In 2013 for example, ten government officials were arrested in connection with the methodical theft of millions of dollars and the shooting of Paul Mphwiyo, the ministry of finance budget director who was speaking out against government corruption.
Known by the epithet “Cashgate,” its direct impacts to the country’s conservation sector included a loss of $66,000—stolen by Victor Sithile, an accounts assistant for the environment ministry—and the pilfering of $150,000 by tourism official Treza Senzani.
But the biggest repercussion was foreign aid donor pullouts, leaving the Malawi government with a budget deficit of roughly $24 million.
Just this month, President Mutharika replaced Atupele Muluzi, Minister of Natural Resources, Energy, and Mining, with Bright Msaka, the former Minister of Lands, Housing, and Urban Development.
The Nyasa Times reported that an anonymous source from within the president’s cabinet alleged that Msaka was still being paid the salary of his former position as chief secretary to the government while earning wages as the lands minister.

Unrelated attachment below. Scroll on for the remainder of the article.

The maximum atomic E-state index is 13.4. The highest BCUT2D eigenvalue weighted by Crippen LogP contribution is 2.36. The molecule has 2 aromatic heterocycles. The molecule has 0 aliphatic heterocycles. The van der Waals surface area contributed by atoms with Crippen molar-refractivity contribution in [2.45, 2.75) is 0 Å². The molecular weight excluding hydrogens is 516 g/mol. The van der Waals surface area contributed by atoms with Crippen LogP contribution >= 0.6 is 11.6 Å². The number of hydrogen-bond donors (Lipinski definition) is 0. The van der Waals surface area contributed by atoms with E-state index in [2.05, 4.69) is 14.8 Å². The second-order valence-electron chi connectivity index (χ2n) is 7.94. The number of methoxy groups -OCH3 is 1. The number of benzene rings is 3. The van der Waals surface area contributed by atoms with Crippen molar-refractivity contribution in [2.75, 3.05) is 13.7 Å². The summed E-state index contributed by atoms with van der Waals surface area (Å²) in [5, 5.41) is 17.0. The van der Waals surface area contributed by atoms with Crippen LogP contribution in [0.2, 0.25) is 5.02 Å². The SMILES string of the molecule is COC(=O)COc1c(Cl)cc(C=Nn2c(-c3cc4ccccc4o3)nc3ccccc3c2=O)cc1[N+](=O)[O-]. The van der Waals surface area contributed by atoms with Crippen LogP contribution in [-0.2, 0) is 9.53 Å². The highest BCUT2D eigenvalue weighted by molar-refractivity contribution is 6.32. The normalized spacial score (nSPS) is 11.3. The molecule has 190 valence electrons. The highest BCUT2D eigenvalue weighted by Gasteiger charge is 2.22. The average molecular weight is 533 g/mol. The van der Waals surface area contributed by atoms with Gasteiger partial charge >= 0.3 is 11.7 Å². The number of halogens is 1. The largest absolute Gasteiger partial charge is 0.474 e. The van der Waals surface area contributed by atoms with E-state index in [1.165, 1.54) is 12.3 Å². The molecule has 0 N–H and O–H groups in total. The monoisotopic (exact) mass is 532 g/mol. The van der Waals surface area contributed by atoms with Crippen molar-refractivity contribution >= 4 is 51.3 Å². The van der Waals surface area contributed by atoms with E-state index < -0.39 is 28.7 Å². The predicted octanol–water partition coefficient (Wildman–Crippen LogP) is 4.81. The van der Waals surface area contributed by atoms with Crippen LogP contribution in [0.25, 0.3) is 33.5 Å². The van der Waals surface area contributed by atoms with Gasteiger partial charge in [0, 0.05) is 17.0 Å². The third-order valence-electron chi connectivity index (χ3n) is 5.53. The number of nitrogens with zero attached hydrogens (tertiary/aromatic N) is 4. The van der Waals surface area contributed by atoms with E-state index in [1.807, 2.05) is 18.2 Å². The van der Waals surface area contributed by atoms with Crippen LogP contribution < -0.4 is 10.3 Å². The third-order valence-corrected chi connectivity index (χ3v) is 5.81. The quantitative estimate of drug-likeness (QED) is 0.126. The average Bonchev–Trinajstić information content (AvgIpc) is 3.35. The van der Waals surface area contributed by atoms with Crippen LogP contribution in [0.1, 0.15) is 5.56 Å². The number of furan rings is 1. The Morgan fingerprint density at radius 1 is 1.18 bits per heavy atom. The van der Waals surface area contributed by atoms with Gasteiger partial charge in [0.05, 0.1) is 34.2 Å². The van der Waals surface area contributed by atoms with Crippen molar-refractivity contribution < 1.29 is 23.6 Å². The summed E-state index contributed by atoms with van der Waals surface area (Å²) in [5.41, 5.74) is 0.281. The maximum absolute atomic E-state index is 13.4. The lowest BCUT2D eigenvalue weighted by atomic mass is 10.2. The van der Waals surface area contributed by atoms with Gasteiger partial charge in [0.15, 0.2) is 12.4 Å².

Not every political scandal in Malawi directly affects elephant conservation, but the two aren’t mutually exclusive.
The question remains as to the sincerity of Mutharika’s reason for postponing the ivory burn.
Malawi is duty-bound by its own constitution to, “prevent the degradation of the environment; provide a healthy living and working environment for the people of Malawi; accord full recognition to the rights of future generations by means of environmental protection and the sustainable development of natural resources; and conserve and enhance the biological diversity of Malawi.”
Clearly, this is subject to loose interpretation with regards to either burning or selling the government’s stockpiled ivory.
Whatever President Mutharika finally decides to do, the world should be stressing that political will, transparency, and accountability are the framework for a healthy democratic ecosystem, the results of which would have primary advantages for his people, and fringe benefits for Malawi’s remaining estimated 1,500 elephants.
But if the government ignores its people for the personal financial gain of officials, then no strategy—be it ivory burn or ivory sale—will save what’s left of its plummeting elephant population.
Michael Schwartz is a freelance journalist and associate with the International League of Conservation Writers. His primary areas of focus are wildlife conservation and sustainable development in Africa.